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HomeUS CoinsMatron Head Cent, 1816-1835 | CoinWeek

Matron Head Cent, 1816-1835 | CoinWeek

1816 Matron Head Cent. Image: Stack's Bowers / CoinWeek.
1816 Matron Head Cent. Image: Stack’s Bowers / CoinWeek.

By Charles Morgan and Hubert Walker for CoinWeek Notes …..

The Classic Head Cent was coined from 1808 to 1814 and concluded a period of Large Cent production referred to by collectors as the “early dates”. No cents were produced in 1815, the only year in United States history when the denomination was not produced.

In December 1816, cent production resumed with a new obverse design executed by United States Mint Chief Engraver Robert Scot. Dubbed the Matron Head Cent by members of Early American Coppers (EAC) in the early 1970s, the name was popularized by its appellation in R.S. Yeoman’s Guide Book of United States Coins (currently edited by coin dealer Jeff Garrett). Alternate names for the design are Coronet Head or Fillet Head (a fillet was a headband worn by athletes and royalty).

Produced 1816-35 and gradually modified from 1836 to ’39, the Matron Head Cent is referred to by specialists as the Large Cent “middle dates”. While lacking the rarity and complexity of the early date issues, middle dates put forth a panoply of collecting challenges – from a selection of interesting Red Book varieties to rare Proof issues, hoard coins, errors, examples struck with smashed dies, and issues with “mystery” mintages. The key date is the 1823 issue, but the 1821 and certain popular varieties are also scarce-to-rare in Mint State. Some 1817 pieces have 15 stars rather than 13, and various issues were struck with varied date styles.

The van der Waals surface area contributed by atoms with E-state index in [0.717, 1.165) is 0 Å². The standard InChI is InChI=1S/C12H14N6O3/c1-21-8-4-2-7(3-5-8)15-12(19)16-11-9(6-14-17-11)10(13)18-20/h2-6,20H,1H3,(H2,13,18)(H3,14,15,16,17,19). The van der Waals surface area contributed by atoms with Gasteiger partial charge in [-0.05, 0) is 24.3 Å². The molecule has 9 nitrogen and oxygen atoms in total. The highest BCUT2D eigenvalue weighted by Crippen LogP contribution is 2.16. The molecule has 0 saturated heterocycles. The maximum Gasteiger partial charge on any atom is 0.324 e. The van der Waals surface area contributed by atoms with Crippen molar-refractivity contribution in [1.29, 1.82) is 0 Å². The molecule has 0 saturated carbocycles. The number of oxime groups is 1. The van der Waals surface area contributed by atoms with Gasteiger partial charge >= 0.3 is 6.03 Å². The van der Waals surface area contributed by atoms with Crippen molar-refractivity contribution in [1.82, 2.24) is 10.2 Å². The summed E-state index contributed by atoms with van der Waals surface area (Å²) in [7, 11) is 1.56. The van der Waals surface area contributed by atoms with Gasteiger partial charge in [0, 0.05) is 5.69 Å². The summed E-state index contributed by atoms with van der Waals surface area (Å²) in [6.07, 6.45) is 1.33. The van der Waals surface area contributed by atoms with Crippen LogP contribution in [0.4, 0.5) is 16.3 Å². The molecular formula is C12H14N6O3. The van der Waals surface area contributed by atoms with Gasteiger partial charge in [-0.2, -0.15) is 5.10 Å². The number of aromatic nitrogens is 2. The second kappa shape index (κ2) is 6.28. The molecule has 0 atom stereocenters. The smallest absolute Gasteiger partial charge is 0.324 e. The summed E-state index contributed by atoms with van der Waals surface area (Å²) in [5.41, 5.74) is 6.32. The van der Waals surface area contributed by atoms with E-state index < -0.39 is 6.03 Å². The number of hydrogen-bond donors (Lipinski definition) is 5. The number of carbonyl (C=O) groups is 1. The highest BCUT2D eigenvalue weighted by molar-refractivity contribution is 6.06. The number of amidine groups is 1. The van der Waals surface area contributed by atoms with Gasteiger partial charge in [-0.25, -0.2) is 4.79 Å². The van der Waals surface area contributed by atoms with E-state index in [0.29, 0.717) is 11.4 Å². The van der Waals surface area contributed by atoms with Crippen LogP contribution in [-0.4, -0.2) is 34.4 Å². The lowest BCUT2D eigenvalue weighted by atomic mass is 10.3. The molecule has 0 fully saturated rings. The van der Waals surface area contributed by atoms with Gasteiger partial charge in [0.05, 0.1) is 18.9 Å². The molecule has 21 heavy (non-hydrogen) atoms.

Many surviving 1816-20 cents are from a famous hoard purchased from a Georgia merchant and then sold by John Swan Randall of Norwich, New York.

How Much Are Matron Head Cents Worth?

Thousands of business strike Matron Head Cents have been certified, but fewer than 200 coins in census/population reports represent many dates and varieties. Coins are also classified by surface color, most as BN (Brown) or RB (Red-Brown), with very few designated RD (Red). Prices are moderate for many dates/varieties to near-Gem, expensive to very expensive finer.

Red-Brown examples are often more expensive than Brown coins, and Red coins are more expensive than Red-Brown pieces, very expensive and finer than MS60. Other more expensive issues are 1817 15 Stars; 1821; 1823; 1823 3 Over 2; 1824 4 Over 2; 1826 6 Over 5; and 1829 Medium Letters.

Proof Matron Head Cents are quite rare and disputed by some for dates earlier than 1828, though listed in census/population reports. Coins for some dates are reported with a Proof obverse and normal reverse, but these, too, are questioned by some experts. Fewer than 10 examples have been certified for most dates; Proofs, like business strikes, are also classified by color designation. Gem or better grades for these cents are seldom encountered, and prices for the better-known coins, while expensive, are undervalued by our estimation.